Answers to these questions will guide your content strategy. Measuring progress will help you achieve these goals. More on this below.

For example, Modcloth has a great fashion and lifestyle blog. It gives their audience entertaining and informative content. But Modcloth’s content strategy wouldn’t be great if the blog wasn’t also used to promote their products. It’s great content that meets both business goals and user needs.

The big picture question: How might you find synergy between your organization’s mission, desired outcomes, and the content you want to produce?

User research graphic showing two man and two woman figures with questions marks over their heads.
User research and testing can help you understand which content resonates best with your audience.

2. Define Your Audience

The second question you need to answer is: who are you trying to reach? To identify your audience and their needs as accurately as possible, start with user research.

Also, stakeholder mapping can not only help you better understand the players in your business ecosystem, but also help you apply systems thinking to your overall content strategy. This is key for sustainability.

The big picture questions: Who are you trying to reach with your content? How do they engage with content?

3. Where Will Your Content Live?

There are many ways to publish and distribute content. Each platform has strengths and weaknesses. Take time to identify your audience’s most commonly used communication channels. What do they use each channel for? Consider their customer journey not only during the buying process but throughout their relationship with your organization.

For example, YouTube is great if your audience prefers video. If they would rather read, perhaps a blog on your website or a Medium publication would serve you better. Pick the communication channels that make it easy for you to find and engage with target users.

This big picture question: Which platforms give you the highest possibility to solve someone’s problem?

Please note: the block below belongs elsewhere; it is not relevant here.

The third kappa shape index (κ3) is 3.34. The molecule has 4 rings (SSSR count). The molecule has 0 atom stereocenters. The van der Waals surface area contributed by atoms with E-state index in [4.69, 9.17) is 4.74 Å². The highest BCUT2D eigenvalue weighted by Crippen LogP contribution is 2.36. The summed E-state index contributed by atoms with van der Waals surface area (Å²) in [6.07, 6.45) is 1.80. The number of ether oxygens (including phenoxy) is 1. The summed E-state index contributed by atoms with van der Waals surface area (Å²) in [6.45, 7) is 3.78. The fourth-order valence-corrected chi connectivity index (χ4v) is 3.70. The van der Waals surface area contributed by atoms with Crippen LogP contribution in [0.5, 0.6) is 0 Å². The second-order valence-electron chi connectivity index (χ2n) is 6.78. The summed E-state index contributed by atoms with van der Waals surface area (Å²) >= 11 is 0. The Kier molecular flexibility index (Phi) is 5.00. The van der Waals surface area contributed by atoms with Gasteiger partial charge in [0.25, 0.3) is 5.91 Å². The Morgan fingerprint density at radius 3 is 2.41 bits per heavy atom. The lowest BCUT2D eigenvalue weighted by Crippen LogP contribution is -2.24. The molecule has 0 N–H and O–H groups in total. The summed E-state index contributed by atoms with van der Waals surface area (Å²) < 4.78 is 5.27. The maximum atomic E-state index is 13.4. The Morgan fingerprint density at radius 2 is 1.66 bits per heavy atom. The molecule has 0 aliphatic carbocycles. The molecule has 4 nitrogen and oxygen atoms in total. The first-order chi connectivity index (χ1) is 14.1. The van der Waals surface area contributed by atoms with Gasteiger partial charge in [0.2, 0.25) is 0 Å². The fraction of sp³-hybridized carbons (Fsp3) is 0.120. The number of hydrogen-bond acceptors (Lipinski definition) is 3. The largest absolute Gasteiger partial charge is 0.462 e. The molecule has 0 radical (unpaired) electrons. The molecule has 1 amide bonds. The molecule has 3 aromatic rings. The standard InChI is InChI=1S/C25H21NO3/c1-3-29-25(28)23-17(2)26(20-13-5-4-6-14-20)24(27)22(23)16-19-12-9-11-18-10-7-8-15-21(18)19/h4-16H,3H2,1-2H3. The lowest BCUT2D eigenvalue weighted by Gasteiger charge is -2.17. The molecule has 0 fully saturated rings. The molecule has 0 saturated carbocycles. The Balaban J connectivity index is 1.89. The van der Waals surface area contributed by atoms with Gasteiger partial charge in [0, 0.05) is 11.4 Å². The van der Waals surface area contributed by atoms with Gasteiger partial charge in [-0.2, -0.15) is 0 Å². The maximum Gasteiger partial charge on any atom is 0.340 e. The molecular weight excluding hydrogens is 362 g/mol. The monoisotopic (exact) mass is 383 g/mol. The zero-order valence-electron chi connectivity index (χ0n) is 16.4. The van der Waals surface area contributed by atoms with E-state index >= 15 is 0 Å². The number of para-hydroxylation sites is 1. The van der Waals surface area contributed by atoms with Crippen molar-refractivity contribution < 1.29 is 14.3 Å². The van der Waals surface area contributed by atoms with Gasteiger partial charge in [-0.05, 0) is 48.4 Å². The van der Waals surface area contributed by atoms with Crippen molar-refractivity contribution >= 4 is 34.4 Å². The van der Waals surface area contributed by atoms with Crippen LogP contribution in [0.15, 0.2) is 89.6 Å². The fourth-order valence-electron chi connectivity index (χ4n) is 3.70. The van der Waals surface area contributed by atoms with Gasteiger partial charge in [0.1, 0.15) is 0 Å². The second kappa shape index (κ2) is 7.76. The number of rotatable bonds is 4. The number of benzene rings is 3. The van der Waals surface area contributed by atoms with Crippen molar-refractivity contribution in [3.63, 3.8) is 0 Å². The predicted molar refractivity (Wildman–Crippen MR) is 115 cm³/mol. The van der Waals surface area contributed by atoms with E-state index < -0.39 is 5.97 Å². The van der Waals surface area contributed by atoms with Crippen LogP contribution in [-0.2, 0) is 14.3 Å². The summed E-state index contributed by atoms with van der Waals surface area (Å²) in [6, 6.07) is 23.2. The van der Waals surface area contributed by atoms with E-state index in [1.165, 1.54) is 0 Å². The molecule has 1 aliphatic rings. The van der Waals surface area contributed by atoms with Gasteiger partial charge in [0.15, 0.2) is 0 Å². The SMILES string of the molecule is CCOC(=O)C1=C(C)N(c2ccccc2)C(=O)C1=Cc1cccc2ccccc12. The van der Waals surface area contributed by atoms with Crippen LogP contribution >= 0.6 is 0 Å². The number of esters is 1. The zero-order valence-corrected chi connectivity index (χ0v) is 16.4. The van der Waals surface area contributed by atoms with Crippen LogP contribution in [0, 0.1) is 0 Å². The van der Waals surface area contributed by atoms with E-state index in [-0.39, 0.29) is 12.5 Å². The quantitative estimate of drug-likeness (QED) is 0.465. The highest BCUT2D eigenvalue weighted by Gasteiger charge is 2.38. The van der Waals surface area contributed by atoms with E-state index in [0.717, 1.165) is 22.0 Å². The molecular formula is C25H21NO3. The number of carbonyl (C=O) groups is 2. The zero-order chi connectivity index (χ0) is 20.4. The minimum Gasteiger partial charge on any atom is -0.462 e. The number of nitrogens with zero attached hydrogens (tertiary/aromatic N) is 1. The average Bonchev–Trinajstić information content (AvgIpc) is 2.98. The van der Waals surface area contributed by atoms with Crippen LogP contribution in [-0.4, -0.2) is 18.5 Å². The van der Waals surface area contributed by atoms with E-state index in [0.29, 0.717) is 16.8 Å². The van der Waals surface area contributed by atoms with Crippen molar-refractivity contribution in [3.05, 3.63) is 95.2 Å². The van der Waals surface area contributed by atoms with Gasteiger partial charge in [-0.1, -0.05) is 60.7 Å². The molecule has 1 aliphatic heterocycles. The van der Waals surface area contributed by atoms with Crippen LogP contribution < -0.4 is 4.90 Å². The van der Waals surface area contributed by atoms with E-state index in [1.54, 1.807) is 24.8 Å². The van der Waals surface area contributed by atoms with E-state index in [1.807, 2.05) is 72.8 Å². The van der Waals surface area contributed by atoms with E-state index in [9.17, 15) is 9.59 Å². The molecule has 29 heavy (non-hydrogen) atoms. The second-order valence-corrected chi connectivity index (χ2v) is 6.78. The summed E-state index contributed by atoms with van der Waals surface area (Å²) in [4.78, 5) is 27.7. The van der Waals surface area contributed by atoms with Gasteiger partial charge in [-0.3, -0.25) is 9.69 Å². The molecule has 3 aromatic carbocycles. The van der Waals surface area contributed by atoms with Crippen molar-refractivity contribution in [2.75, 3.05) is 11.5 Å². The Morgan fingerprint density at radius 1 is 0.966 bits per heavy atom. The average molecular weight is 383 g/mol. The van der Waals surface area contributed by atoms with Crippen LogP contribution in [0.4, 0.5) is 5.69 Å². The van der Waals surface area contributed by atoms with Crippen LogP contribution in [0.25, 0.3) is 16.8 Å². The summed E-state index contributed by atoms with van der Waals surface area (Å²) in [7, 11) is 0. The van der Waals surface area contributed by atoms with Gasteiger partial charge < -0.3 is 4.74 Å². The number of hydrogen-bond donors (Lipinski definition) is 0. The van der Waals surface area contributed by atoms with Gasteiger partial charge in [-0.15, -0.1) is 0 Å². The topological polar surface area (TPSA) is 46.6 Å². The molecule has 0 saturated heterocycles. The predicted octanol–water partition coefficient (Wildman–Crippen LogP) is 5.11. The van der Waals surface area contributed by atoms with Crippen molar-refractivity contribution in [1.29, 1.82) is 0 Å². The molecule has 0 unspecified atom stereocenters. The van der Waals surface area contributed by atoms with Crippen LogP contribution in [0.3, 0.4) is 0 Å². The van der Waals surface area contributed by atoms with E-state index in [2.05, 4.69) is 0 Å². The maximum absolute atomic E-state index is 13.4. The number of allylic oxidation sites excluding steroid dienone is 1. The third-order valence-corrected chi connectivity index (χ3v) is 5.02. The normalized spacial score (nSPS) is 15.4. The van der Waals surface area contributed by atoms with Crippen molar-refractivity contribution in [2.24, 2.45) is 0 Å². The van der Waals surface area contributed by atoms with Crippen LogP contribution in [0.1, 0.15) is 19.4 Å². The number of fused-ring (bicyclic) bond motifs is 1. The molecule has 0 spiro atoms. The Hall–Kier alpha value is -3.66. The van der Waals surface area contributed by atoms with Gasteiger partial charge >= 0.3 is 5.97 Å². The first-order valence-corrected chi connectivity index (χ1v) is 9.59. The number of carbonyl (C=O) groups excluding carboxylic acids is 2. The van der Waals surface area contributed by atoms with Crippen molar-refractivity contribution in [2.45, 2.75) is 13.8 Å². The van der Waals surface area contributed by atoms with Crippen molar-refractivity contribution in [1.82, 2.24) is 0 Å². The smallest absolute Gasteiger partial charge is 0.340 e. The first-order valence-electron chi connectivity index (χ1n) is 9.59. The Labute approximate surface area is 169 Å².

image of brand deck cards on a table
Words matter. Which ones define your organization’s voice and tone? Brand and editorial guidelines define this.

4. Define Editorial Standards

How will you communicate with your audience in ways they understand and relate to? Put it in concrete terms by creating editorial guidelines your entire organization can follow:

  • How formal will you be?
  • Will you use an academic or casual voice?
  • Will you use contractions, semicolons, or the Oxford comma?
  • What is grammatically appropriate (or inappropriate)?

Be as specific as possible so you can maintain consistency across all communication channels. Most importantly, be sure to include accessibility and sustainability as part of these efforts.

The big picture question: What is the professional standard your content should be held to?

5. Define Visual Standards

Similar to editorial standards, visual aesthetics are a vital part of your content strategy as well:

  • How will you use visuals to make your stories more easily understandable?
  • Will you use photographs, illustrations, or both?
  • How will you tie your content strategy to your organization’s overall visual branding to ensure consistency?

Also, make sure to maintain content accessibility standards by including alt text with every image while also optimizing each for quality and file size.

The big picture question: How will you keep your content visually appealing, accessible, and optimized for speedy delivery over any connection?

Graphic of icons informing of the content and editing process for the web
The seemingly simple act of publishing a blog post can have 10 or more steps and use significant resources.

6. Detail Your Content Process

The process itself shouldn’t have a lot of waste and the results should be actionable and clear to users. First, the workflow for creating content should be efficient and collaborative in a way that gets to desired outcomes quickly. The content created should be easily found, organized clearly, tell a compelling story, and most importantly, motivate users to take action of some sort. It should also display in ways that are relevant to the devices and platforms upon which it is being viewed. Finally, the road to more sustainable content begins with measuring the important stuff. Doing more of what works and less of what doesn’t is the quickest way to green up your content’s ‘supply chain’.